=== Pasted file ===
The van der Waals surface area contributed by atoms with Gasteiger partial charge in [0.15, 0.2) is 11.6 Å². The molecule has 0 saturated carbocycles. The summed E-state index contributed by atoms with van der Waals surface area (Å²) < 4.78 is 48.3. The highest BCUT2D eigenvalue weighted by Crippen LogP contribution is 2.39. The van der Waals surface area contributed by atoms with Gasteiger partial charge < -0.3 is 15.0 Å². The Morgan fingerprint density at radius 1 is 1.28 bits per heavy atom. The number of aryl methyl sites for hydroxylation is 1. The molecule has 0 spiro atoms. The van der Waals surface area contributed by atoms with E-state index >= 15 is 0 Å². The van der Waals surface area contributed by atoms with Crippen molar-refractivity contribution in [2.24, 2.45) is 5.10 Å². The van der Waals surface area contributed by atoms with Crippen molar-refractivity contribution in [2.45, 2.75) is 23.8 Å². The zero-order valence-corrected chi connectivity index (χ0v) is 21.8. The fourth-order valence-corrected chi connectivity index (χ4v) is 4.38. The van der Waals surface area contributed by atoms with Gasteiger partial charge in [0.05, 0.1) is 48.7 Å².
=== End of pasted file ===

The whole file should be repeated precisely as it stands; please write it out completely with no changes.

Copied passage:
The van der Waals surface area contributed by atoms with Gasteiger partial charge in [0.15, 0.2) is 11.6 Å². The molecule has 0 saturated carbocycles. The summed E-state index contributed by atoms with van der Waals surface area (Å²) < 4.78 is 48.3. The highest BCUT2D eigenvalue weighted by Crippen LogP contribution is 2.39. The van der Waals surface area contributed by atoms with Gasteiger partial charge < -0.3 is 15.0 Å². The Morgan fingerprint density at radius 1 is 1.28 bits per heavy atom. The number of aryl methyl sites for hydroxylation is 1. The molecule has 0 spiro atoms. The van der Waals surface area contributed by atoms with E-state index >= 15 is 0 Å². The van der Waals surface area contributed by atoms with Crippen molar-refractivity contribution in [2.24, 2.45) is 5.10 Å². The van der Waals surface area contributed by atoms with Crippen molar-refractivity contribution in [2.45, 2.75) is 23.8 Å². The zero-order valence-corrected chi connectivity index (χ0v) is 21.8. The fourth-order valence-corrected chi connectivity index (χ4v) is 4.38. The van der Waals surface area contributed by atoms with Gasteiger partial charge in [0.05, 0.1) is 48.7 Å².